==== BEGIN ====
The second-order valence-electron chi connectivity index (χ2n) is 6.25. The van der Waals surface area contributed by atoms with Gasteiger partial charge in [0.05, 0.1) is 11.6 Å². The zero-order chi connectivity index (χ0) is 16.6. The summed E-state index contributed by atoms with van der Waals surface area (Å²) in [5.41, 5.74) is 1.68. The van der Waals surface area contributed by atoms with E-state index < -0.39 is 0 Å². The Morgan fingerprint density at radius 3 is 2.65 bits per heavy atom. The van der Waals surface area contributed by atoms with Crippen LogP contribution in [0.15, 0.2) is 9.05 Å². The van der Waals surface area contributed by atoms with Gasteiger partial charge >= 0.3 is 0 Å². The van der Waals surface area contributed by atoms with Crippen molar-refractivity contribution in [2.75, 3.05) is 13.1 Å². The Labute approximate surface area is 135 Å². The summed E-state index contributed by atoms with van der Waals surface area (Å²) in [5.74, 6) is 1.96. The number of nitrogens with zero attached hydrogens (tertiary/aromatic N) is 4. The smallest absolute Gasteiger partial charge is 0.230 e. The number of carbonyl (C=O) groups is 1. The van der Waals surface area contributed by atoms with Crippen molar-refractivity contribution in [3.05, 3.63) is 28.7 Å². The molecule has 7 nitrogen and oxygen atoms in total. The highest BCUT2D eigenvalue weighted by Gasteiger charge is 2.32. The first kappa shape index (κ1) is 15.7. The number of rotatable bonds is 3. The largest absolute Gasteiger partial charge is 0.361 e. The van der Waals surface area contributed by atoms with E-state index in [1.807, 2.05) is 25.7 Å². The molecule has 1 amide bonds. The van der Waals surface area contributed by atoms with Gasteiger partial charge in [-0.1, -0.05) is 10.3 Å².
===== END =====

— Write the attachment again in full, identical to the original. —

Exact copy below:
The second-order valence-electron chi connectivity index (χ2n) is 6.25. The van der Waals surface area contributed by atoms with Gasteiger partial charge in [0.05, 0.1) is 11.6 Å². The zero-order chi connectivity index (χ0) is 16.6. The summed E-state index contributed by atoms with van der Waals surface area (Å²) in [5.41, 5.74) is 1.68. The van der Waals surface area contributed by atoms with E-state index < -0.39 is 0 Å². The Morgan fingerprint density at radius 3 is 2.65 bits per heavy atom. The van der Waals surface area contributed by atoms with Crippen LogP contribution in [0.15, 0.2) is 9.05 Å². The van der Waals surface area contributed by atoms with Gasteiger partial charge >= 0.3 is 0 Å². The van der Waals surface area contributed by atoms with Crippen molar-refractivity contribution in [2.75, 3.05) is 13.1 Å². The Labute approximate surface area is 135 Å². The summed E-state index contributed by atoms with van der Waals surface area (Å²) in [5.74, 6) is 1.96. The number of nitrogens with zero attached hydrogens (tertiary/aromatic N) is 4. The smallest absolute Gasteiger partial charge is 0.230 e. The number of carbonyl (C=O) groups is 1. The van der Waals surface area contributed by atoms with Crippen molar-refractivity contribution in [3.05, 3.63) is 28.7 Å². The molecule has 7 nitrogen and oxygen atoms in total. The highest BCUT2D eigenvalue weighted by Gasteiger charge is 2.32. The first kappa shape index (κ1) is 15.7. The number of rotatable bonds is 3. The largest absolute Gasteiger partial charge is 0.361 e. The van der Waals surface area contributed by atoms with E-state index in [1.807, 2.05) is 25.7 Å². The molecule has 1 amide bonds. The van der Waals surface area contributed by atoms with Gasteiger partial charge in [-0.1, -0.05) is 10.3 Å².